Election Analysis Exclusive: Here is What Will Happen on Nov. 3

Who is going to win? That is the question everyone is asking.

After 24 years and 1,283 political campaign victories, including three winning U.S. Presidential races, I will break down how I see the race heading into Election Day.

Our partnership with the largest data collection, analytics, and AI company in the United States has given me a behind the scenes look at what’s really going on with American voters. Utilizing our database of 200 million+ Americans, 550 million+ connected devices, tracking 10 billion+ daily online decisions, and over 1 trillion daily searches, and comparing it to all the other outside data and polling, I have a unique perspective on how this election will turn out (and we’ve given this data away for free since March).

Hold on tight. It’s not what you think…

Here’s the thing, 99% of this election is not about persuading undecided voters. There are too few left. I believe this election is about how the candidates and their campaigns motivate their supporters to get out and vote. My breakdown is not close to what you will read in the mainstream media. Let’s dive in.


Two storylines have emerged in the final weeks. The mainstream and left-wing media outlets have already assumed a Biden victory is in the bag. For example: As of this writing, The Economist gives Biden a 96% to win the election. Their reasoning?

  • Almost every public media poll has Biden up big, both nationally and in key electoral states. You can check out how they aggregate the polls here.
  • An unprecedented voter turnout that has already occurred can only benefit Joe Biden (with the presumption that it’s a highly motivated anti-Trump vote). Here is one example.

On the other hand, Trump supporters are more confident in a victory than at any point since the pandemic began, due to a few factors:

  • Universal distrust in the national media polling (which got it wrong in 2016) and a belief in new voter modeling pointing to Trump momentum in key states heading into Election Day.
  • The belief in strong leadership in uncertain times will carry Trump to election victory.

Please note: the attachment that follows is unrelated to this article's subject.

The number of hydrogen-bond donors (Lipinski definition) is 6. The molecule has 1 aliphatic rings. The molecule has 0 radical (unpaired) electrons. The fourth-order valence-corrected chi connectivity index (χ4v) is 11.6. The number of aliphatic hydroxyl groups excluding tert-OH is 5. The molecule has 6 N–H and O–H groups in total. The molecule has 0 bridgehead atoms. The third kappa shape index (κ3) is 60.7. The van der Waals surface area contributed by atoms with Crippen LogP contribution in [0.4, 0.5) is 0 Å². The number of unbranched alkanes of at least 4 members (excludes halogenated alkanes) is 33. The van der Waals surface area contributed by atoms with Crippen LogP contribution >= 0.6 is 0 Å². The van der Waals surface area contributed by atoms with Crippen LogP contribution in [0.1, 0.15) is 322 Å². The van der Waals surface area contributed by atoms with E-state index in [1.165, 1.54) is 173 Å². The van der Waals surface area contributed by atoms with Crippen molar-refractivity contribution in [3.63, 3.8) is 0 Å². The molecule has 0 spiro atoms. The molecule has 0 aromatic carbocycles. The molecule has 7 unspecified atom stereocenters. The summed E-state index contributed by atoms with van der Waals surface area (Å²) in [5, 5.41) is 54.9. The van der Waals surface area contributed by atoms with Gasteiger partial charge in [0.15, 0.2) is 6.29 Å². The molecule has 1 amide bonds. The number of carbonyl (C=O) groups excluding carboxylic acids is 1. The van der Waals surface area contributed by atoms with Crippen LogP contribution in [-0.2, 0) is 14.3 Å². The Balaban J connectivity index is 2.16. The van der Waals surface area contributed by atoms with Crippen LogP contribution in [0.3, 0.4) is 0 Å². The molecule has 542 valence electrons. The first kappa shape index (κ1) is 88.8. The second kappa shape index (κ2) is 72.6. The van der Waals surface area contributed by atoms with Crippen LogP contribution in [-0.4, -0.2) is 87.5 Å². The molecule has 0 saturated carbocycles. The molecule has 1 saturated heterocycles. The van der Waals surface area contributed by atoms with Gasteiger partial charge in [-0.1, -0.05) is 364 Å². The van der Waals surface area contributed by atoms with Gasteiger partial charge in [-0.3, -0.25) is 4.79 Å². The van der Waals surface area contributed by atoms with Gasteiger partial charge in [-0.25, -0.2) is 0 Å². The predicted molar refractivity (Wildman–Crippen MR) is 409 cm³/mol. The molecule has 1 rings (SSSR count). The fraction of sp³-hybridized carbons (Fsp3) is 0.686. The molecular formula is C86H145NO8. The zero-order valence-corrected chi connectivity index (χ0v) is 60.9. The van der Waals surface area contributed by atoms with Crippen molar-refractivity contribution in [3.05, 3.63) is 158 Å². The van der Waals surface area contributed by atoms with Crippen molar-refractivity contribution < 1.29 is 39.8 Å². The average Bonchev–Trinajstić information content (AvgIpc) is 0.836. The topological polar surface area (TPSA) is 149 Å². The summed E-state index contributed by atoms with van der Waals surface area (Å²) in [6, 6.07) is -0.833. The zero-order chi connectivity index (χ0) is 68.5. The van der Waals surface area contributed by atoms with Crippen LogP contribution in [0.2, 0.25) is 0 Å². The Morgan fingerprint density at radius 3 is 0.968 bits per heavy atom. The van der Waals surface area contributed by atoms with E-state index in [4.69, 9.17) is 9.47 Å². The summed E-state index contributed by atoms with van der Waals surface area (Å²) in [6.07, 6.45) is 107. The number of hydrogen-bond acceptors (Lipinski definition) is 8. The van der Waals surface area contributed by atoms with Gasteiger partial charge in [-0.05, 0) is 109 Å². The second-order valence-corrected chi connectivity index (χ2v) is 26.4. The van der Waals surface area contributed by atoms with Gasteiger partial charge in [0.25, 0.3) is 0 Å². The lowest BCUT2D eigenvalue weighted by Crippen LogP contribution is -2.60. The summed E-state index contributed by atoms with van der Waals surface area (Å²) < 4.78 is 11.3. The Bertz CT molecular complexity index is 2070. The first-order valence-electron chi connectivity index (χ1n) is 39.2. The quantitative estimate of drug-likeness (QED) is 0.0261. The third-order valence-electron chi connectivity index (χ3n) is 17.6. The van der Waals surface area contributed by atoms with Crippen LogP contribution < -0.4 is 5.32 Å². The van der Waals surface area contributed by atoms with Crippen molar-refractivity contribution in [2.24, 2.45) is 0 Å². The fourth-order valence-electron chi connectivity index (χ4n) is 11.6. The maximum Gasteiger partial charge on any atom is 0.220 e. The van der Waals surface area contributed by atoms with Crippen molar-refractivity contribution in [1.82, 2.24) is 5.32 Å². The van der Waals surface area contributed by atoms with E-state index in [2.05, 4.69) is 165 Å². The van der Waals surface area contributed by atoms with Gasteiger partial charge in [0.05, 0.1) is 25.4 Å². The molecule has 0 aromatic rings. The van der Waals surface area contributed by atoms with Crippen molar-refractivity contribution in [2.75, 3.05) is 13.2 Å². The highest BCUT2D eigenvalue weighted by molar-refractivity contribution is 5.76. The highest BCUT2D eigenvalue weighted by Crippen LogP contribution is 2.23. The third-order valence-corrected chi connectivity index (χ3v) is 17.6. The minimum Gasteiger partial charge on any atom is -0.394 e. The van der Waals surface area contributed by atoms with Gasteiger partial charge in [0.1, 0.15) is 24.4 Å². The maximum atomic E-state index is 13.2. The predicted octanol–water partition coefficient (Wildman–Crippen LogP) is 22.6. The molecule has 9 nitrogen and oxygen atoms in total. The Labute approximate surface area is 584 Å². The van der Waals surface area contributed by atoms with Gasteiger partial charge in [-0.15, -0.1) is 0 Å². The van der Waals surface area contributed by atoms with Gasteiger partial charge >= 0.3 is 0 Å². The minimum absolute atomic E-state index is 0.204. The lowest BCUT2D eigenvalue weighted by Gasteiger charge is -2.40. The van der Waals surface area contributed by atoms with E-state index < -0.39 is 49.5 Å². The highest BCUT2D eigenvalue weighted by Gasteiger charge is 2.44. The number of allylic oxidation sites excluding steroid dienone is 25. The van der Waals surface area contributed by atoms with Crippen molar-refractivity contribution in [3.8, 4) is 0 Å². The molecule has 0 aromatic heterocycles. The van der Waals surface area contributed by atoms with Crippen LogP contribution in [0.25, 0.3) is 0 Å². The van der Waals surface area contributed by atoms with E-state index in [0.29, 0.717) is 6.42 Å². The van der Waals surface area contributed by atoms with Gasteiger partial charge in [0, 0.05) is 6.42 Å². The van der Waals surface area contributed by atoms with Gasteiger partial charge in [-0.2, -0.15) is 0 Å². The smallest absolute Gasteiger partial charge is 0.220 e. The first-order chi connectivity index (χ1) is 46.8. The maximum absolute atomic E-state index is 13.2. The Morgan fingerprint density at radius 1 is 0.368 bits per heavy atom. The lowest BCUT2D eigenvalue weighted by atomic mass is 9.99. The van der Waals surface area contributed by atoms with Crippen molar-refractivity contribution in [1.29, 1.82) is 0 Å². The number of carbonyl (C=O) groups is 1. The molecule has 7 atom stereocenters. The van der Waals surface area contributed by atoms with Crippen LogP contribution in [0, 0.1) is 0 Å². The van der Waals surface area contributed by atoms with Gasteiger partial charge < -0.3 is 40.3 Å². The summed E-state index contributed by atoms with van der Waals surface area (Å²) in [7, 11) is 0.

• Optimism with the economic comeback and the promise of a COVID-19 vaccine.


  • Biden Voters. The top issues motivating Biden voters to get out and vote? They deal almost exclusively in non-policy issues, including:
    1. Fervently Anti-Trump — A vote against Trump is more important than a vote for Biden.
    2. Continued fear around the coronavirus and wanting new leadership to address the pandemic differently.
    Returning decency to the White House.
  • Trump Voters. The top issues motivating Trump’s voters to get out and vote? Much like Biden voters, Trump supporters are motivated to turn out by Trump himself. But they are motivated by specific policy issues, as well:
    1. Loyalty to Trumpism and a belief that Trump will continue to be the Molotov cocktail to the entire federal government/mainstream media apparatus.
    Belief that Trump’s record on the economy will continue to pull us out of the economic calamity.
     Belief that Trump’s leadership will keep us safe from COVID-19, China, wokeism, lawlessness, liberal policies, and biased news media.
  • Independent/non-affiliated swing voters that are turning out in large numbers this election are motivated by:
    1. Voting for need not want — We’ve seen this in our data since April as the driving force for Americans making political and economic decisions. And I’ve written about this concept here. This pool of Americans are voting based on what they “need” in these uncertain times vs. what they “want” to vote for (“Want” would have been the choice in the pre-coronavirus world when life was blissful and there was more “certainty” in our society).
    Safety, safety, safety — As we’ve seen for months, voters are motivated by the need for safety above all else, which I’ve written about here and hereThey want certainty and want our president to protect and grow the economy, keep our streets safe, and protect us from the virus (by finding a cure).